On the other hand, about a third of people with autism also suffer from epilepsy. For this reason, long-duration electroencephalograms including an adequate amount of slow wave sleep should be carried out in order to detect epileptiform activity.
    The aim of this work is to describe the sleep characteristics and to detect EEG anormalities in ASD patients using polysomnographic recordings.
    Methods: Polysomnographic recordings were carried out in 12 autistic children for two consecutive nights and compared to those of the age and sex-matched controls. Sleep efficiency as well as percentages of each sleep phase were obtained from the two groups of participating children. Distribution of SWS and REM sleep throughout the night was also obtained and compared between both groups. Simultaneously, EEG characteristics were analyzed and compared.
    Results: ASD children presented low sleep efficiency, fragmented sleep and reduction in both SWS and REM sleep. Epileptifom brain activity was observed in 50% of ASD children.
    Conclusion: ASD patients presented quantitative and qualitative sleep disturbances as well as EEG abnormalities.
    Special Issue on Multiple Sclerosis
    Review Article
    Mari Yoshida*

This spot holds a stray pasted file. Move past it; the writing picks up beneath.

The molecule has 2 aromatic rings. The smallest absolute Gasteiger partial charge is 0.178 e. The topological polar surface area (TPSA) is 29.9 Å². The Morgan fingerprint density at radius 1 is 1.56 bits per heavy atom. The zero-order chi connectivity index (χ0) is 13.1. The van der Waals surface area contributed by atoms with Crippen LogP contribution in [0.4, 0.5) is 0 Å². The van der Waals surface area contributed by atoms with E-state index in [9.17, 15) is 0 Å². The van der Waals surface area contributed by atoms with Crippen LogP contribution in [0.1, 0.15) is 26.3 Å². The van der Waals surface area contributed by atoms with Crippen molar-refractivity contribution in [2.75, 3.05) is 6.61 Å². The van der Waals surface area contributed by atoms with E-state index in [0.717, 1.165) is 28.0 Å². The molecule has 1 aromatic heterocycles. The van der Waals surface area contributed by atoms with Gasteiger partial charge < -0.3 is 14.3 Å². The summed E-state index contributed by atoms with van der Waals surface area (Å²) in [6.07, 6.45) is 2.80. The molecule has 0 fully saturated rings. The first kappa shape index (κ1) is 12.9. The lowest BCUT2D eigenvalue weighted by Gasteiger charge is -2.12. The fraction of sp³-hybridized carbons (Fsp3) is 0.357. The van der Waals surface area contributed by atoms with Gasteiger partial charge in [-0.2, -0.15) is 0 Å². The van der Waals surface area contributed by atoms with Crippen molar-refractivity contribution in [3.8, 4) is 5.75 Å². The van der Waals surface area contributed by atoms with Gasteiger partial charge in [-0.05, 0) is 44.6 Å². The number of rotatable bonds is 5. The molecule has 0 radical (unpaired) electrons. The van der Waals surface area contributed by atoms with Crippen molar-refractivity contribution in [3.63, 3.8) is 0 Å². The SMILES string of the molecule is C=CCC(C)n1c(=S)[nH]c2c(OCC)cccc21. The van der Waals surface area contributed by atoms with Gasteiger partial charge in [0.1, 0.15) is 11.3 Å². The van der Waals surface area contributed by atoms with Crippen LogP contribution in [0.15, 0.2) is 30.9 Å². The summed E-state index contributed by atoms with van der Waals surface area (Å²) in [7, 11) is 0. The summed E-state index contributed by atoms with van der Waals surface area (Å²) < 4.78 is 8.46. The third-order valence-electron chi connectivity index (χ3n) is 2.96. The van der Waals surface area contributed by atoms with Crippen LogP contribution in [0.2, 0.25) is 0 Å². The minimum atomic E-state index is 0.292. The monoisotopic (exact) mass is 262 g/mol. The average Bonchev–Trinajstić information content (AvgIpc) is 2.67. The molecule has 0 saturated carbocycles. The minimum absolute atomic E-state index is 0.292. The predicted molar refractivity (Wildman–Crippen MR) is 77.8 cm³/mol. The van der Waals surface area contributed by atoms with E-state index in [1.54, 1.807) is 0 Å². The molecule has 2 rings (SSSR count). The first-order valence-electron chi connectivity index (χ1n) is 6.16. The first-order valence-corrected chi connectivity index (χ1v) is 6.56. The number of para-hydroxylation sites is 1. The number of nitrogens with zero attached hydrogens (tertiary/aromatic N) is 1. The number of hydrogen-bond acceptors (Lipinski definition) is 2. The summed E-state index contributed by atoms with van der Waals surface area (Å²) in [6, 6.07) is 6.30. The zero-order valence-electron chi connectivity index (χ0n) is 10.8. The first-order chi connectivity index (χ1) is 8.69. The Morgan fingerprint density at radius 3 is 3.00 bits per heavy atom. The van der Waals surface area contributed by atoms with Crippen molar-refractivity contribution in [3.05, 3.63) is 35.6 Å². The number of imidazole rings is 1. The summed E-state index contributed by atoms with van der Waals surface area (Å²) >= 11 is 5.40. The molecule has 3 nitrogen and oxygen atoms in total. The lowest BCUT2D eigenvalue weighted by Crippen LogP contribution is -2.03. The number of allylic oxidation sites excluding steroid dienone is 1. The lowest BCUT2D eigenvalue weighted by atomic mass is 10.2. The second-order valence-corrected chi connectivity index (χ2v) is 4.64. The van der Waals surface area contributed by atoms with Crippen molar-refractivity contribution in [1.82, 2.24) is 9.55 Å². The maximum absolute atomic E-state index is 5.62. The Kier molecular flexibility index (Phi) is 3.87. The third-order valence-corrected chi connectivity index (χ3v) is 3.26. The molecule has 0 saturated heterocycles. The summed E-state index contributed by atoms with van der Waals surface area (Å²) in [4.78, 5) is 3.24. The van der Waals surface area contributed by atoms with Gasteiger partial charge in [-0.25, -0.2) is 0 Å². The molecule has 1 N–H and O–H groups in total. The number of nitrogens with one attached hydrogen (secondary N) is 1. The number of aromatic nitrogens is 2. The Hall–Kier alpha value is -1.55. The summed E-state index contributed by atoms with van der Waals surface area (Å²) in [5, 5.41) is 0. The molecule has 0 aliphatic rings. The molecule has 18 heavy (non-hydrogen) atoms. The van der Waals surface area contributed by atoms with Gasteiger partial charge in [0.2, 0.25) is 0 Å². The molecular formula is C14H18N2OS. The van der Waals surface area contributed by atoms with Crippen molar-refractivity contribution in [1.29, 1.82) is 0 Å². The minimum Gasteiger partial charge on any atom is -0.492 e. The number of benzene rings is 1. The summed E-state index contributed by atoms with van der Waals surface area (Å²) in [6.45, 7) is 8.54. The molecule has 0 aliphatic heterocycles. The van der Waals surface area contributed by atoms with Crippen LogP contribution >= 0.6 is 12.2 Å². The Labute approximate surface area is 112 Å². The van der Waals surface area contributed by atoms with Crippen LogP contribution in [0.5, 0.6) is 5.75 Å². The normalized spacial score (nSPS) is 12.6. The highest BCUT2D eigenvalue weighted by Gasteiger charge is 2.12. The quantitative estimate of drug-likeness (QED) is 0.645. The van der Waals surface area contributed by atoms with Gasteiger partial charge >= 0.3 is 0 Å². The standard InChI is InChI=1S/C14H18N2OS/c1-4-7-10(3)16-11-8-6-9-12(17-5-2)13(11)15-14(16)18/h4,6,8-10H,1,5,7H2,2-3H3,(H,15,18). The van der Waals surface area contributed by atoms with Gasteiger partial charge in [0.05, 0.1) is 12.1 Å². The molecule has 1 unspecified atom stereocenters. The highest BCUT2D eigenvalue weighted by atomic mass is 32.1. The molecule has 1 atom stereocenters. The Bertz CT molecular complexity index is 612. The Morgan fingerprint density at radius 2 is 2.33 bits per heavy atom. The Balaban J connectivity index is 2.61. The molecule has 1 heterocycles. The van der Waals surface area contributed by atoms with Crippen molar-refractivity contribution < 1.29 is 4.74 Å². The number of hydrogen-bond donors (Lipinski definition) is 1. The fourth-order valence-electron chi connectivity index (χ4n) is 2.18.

Abstract: We reviewed and compared the neuropathology of multiple sclerosis (MS), neuromyelitis optica (NMO), neuromyelitis optica spectrum disorders (NMOSD) and acute disseminated encephalomyelitis (ADEM) in Japan. Demyelinating lesions of MS are well circumscribed as compared with the lesions of NMO and NMOSD, which reveal variable, irregularly shaped and ill-defined borders that extend longitudinally along vessels, causing destructive changes with poor gliosis. Although the optic nerves and chiasm, spinal cord, cerebral white matter, brainstem, and cerebellum are involved in both MS and NMO/NMOSDs, the formation patterns of demyelinating lesions appear to differ between MS and NMO/NMOSD. NMO/NMOSD preferentially exhibit central lesions of the spinal cord with strongly softening features. Furthermore, the expression of myelin basic protein (MBP) is strongly diminished in the demyelinating lesions of MS, without loss of aquaporin-4 (AQP4) or GFAP expression. However, AQP4 and GFAP expression is decreased in the demyelinating lesions of NMO/NMOSD. Therefore, AQP4 and MBP immunoreactivity may distinguish NMO/NMOSD from MS neuropathologically. Serial sections of the spinal cord demonstrate longitudinally extensive lesions in NMO/NMOSD, although some cases with MS also reveal similar longitudinally extensive lesions of the spinal cord. In ADEM, demyelinating lesions form primarily in small perivenous foci that differ from the lesions of MS and NMO/NMOSD. Therefore, the shape and formation patterns of demyelinating lesions appear to be disease specific, and it might be possible to distinguish among MS, NMO and ADEM; the immunoreactivity patterns of MBP, AQP4, and GFAP may also aid diagnosis.